After the parliamentary elections: political and media freedom in Belarus

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Following the parliamentary elections in Belarus in November, the Representation of Sweden to the EU hosted a meeting on 21 November with experts from Belarus and representatives of the EU Member States and institutions. The aim was to get an update on the impressions of how the elections were implemented and the situation for journalists.

Valiantsin Stefanovich and Volha Siakovich
Volha Siakhovich from the Belarusian Association of Journalists and Valiantsin Stefanovich of the Viasna Human Rights Centre spoke about the recent parliamentary election in Belarus and the need for reforms. Photo: Representation of Sweden to the EU

Volha Siakhovich from the Belarusian Association of Journalists and Valiantsin Stefanovich of the Viasna Human Rights Centre pointed out that it has become slightly easier to engage in civil society. There were no detentions or other repression of the small number of people who demonstrated on election day, November 17.

- Now there are more opportunities to campaign for the abolition of the death penalty, Valiantsin Stefanovich said.

Barriers to free media

However, the government’s grip on the media remains tight, Volha Siakhovich explained.

- The abolishment of the seven defamation articles in the Belarusian Criminal Code is absolutely the most important step that the government needs to take. The articles are the section in the law that opens up for the detaining and fining of journalists, Volha Siakhovich said.

In addition to the Criminal Code, Volha Siakhovich also brought up examples that explain why Belarus ranks at the bottom among European countries in the 2019 World Press Freedom Index.

There were some recorded cases of detentions during the parliamentary election campaign. In 2018, a total of 31 journalists were detained while performing their duties. In 2017 the number was 101. Ten journalists were detained for up to three days.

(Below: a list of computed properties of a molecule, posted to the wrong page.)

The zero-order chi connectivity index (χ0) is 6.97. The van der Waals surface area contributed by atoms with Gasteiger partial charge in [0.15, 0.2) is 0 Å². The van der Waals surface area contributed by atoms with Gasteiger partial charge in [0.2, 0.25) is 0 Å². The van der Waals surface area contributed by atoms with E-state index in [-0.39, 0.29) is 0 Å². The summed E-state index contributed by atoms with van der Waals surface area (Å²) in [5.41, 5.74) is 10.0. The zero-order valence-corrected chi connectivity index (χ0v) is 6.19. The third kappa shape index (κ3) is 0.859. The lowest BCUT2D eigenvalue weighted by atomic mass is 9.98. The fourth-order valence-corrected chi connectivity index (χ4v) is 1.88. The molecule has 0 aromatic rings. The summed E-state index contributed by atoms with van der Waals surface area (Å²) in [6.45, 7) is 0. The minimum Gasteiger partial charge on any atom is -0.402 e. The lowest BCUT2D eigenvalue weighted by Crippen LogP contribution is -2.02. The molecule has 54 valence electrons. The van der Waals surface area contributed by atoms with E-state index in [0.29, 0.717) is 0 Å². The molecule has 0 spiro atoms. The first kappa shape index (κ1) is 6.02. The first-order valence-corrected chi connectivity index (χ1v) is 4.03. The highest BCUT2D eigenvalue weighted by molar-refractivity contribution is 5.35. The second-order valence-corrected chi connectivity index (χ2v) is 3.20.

Volha Siakhovich also brought up the accreditation law (Article 1(6) of the Law on Mass Media) and its impact on freelance journalism. In 2018, 118 freelance journalists paid fines of at least EUR 43 000 in total for violating the article. So far this year, the number is 40. The fines were imposed under Article 22.9 of the Code of Administrative Offences (Violation of the media law). These fined journalists are primarily connected to foreign media outlets such as the Poland-based TV station Belsat. Media pieces that garner a high level of public interest are more likely to lead to fines.

- It’s against the Law on Mass Media for foreign journalists to work in Belarus without accreditation from the Ministry of Foreign Affairs. And of course it restricts influences from independent sources, Volha Siakhovich emphasised.

She added that the effect of website owner responsibility for identification of third parties – in other words the responsibility for owners to identify those who post on the site – is a barrier to free discussion forums on the internet.

The parliamentary elections on 17 November

Reports from both the international election observation mission of the OSCE and Civil Rights Defenders conclude that the parliamentary elections did not meet international standards in several respects.

Valiantsin Stefanovich and Volha Siakhovich pointed out in particular that voters were encouraged by the public administration to vote early for non-opposition candidates and that the counting process of the large number of early votes (almost 36 per cent) was non-transparent and impossible to monitor. In addition, on election day observers were placed too far away to be able to monitor the counting properly.

Valiantsin Stefanovich and Volha Siakhovich also pointed out that the candidate registration process favoured non-opposition candidates. They gave examples of opposition candidates losing their candidate status because they presented political programmes that were not in line with media censorship.

- The presidential election next year carries a lot of weight and the government now really needs to show that it’s ready for systematic reforms of the election legislation, as well as and in media freedom, Valiantsin Stefanovich stated.

Valiantsin Stefanovich and Volha Siakovich stressed that the possibility to meet and to keep the international community updated continues to be key in pushing for reforms in Belarus.

The meeting was a co-arrangement between the Representation of Sweden to the EU and Civil Rights Defenders.

Belarusian Association of Journalists
Viasna Human Rights Centre
Human Rights Defenders for Free Elections: Report on the parliamentary election, 2019
OSCE Election Observation Mission to Belarus
Civil Rights Defenders

Belarus comes 153rd out of 180 countries in
World Press Freedom Index

 

 

 

 

EU Eastern Partnership